Overall, girls are more likely to report cyberbullying (40.6% of girls and 28.2% of boys), but both boys and girls reported that they had been cyberbullied in the last 30 days at a similar rate.Cyberbullying statistics reveal that nearly as many teens and children are bullied online as they are in person—about 34%.
Worse, false or hurtful information, private images, and other communications are recorded permanently online, and could affect the victim’s reputation for years to come.
Though many states still don’t have specific laws that apply to cyberbullying, it’s a growing problem that has gained researchers’ attention.
We now have access to ample data on the true dangers of cyberbullying, and we can use that data to prevent kids from being targeted.
Bullies will often stop their behavior temporarily when others intervene on their victim’s behalf, but this is more difficult when bullies shift to cyberbullying, since there are fewer witnesses to the attacks.
Cyberbullying statistics show that victims of online harassment are at risk for depression at a higher rate than both cyberbullies and victims of traditional bullying.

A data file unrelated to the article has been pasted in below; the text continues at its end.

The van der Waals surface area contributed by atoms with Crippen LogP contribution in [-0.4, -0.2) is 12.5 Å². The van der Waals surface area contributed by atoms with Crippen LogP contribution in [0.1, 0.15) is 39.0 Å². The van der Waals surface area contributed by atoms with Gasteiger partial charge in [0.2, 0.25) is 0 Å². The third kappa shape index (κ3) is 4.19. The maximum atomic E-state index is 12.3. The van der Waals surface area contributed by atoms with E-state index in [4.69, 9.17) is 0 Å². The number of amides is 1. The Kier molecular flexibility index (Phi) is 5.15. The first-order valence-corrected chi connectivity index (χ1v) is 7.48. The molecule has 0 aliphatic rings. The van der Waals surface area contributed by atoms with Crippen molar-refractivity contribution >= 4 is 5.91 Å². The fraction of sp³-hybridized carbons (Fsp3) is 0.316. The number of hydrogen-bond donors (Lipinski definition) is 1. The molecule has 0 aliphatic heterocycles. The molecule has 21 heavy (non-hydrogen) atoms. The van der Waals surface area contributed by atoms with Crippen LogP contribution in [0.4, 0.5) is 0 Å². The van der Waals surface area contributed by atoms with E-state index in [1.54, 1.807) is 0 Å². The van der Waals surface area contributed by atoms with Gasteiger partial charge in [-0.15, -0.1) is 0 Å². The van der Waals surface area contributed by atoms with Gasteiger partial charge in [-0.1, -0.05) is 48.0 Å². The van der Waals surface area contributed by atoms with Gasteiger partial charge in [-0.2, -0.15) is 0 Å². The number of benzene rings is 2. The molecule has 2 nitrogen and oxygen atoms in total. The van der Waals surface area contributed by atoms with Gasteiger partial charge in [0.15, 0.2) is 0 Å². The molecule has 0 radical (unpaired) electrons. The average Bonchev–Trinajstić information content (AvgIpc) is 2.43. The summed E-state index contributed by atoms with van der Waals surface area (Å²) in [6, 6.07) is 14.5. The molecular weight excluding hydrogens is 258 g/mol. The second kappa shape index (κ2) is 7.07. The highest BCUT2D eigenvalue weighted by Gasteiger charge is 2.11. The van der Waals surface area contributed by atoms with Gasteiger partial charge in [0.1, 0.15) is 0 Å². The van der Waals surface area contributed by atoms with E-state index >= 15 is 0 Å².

Interestingly, bullies who engage in traditional bullying behaviors are more likely to develop depression than their victims, but the same is not true for cyberbullying.Cyberbullies thrive on social media because the entire social network is interconnected, and there are opportunities to shame their victims in front of their social circles.Mean comments, making fun of the victim publicly on social media, gossiping, and even threatening through private messages are all ways social bullying occurs.Some cyberbullies also pretend to be their victims online, in order to damage their reputation, or circulate hurtful images and videos.Both boys and girls are regularly victims of cyberbullying, and unfortunately, those who are bullied themselves regularly victimize others online.While some of these platforms allow users to block specific people from communicating with them, cyberbullying can still continue even if the bully has been blocked by the victim.They can still spread malicious rumors, share humiliating pictures, and make fun of the victim to their other connections, continuing their patterns of social media bullying without the victim even being directly accessible.Because there are so many mobile devices, digital platforms and mediums that can be used for bullying, several different types of cyberbullying have emerged.It’s important to differentiate and understand them, although any type of cyberbullying can cause the victim to become depressed, anxious, or self-harm.Instead of only tormenting their victims when they are in the same physical space, cyberbullies infiltrate their victims’ lives as often as they want to, sometimes even 24/7.It can be difficult for victims to avoid communications and escape from their attacker.